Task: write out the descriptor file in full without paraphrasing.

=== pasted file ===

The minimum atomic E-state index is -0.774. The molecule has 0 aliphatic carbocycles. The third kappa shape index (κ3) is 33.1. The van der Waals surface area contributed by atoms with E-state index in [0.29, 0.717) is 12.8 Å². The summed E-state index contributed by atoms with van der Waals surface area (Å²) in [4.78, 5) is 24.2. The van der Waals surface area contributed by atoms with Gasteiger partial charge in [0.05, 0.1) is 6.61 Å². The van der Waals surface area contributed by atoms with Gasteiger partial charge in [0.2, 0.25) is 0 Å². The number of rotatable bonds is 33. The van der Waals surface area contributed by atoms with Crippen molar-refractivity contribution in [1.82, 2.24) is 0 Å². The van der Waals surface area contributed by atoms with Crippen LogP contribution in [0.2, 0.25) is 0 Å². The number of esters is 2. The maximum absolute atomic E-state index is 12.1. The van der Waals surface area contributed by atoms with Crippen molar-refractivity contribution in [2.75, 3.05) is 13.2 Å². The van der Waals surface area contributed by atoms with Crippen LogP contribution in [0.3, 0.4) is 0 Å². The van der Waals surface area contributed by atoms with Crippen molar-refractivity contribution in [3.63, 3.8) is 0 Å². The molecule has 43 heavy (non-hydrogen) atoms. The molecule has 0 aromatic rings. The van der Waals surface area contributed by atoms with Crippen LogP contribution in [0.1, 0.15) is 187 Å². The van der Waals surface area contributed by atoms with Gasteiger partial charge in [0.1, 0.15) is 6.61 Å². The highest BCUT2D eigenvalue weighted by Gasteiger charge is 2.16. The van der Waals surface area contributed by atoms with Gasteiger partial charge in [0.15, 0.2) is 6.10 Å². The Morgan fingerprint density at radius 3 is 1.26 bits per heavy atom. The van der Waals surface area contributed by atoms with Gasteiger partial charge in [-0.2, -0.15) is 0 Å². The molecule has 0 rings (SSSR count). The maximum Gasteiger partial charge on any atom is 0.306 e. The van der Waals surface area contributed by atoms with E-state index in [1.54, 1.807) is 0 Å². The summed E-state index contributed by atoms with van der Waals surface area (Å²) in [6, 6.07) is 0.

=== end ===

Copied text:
The minimum atomic E-state index is -0.774. The molecule has 0 aliphatic carbocycles. The third kappa shape index (κ3) is 33.1. The van der Waals surface area contributed by atoms with E-state index in [0.29, 0.717) is 12.8 Å². The summed E-state index contributed by atoms with van der Waals surface area (Å²) in [4.78, 5) is 24.2. The van der Waals surface area contributed by atoms with Gasteiger partial charge in [0.05, 0.1) is 6.61 Å². The van der Waals surface area contributed by atoms with Gasteiger partial charge in [0.2, 0.25) is 0 Å². The number of rotatable bonds is 33. The van der Waals surface area contributed by atoms with Crippen molar-refractivity contribution in [1.82, 2.24) is 0 Å². The van der Waals surface area contributed by atoms with Crippen LogP contribution in [0.2, 0.25) is 0 Å². The number of esters is 2. The maximum absolute atomic E-state index is 12.1. The van der Waals surface area contributed by atoms with Crippen molar-refractivity contribution in [2.75, 3.05) is 13.2 Å². The van der Waals surface area contributed by atoms with Crippen LogP contribution in [0.3, 0.4) is 0 Å². The van der Waals surface area contributed by atoms with Crippen molar-refractivity contribution in [3.63, 3.8) is 0 Å². The molecule has 43 heavy (non-hydrogen) atoms. The molecule has 0 aromatic rings. The van der Waals surface area contributed by atoms with Crippen LogP contribution in [0.1, 0.15) is 187 Å². The van der Waals surface area contributed by atoms with Gasteiger partial charge in [0.1, 0.15) is 6.61 Å². The highest BCUT2D eigenvalue weighted by Gasteiger charge is 2.16. The van der Waals surface area contributed by atoms with Gasteiger partial charge in [0.15, 0.2) is 6.10 Å². The Morgan fingerprint density at radius 3 is 1.26 bits per heavy atom. The van der Waals surface area contributed by atoms with Gasteiger partial charge in [-0.2, -0.15) is 0 Å². The molecule has 0 rings (SSSR count). The maximum Gasteiger partial charge on any atom is 0.306 e. The van der Waals surface area contributed by atoms with E-state index in [1.54, 1.807) is 0 Å². The summed E-state index contributed by atoms with van der Waals surface area (Å²) in [6, 6.07) is 0.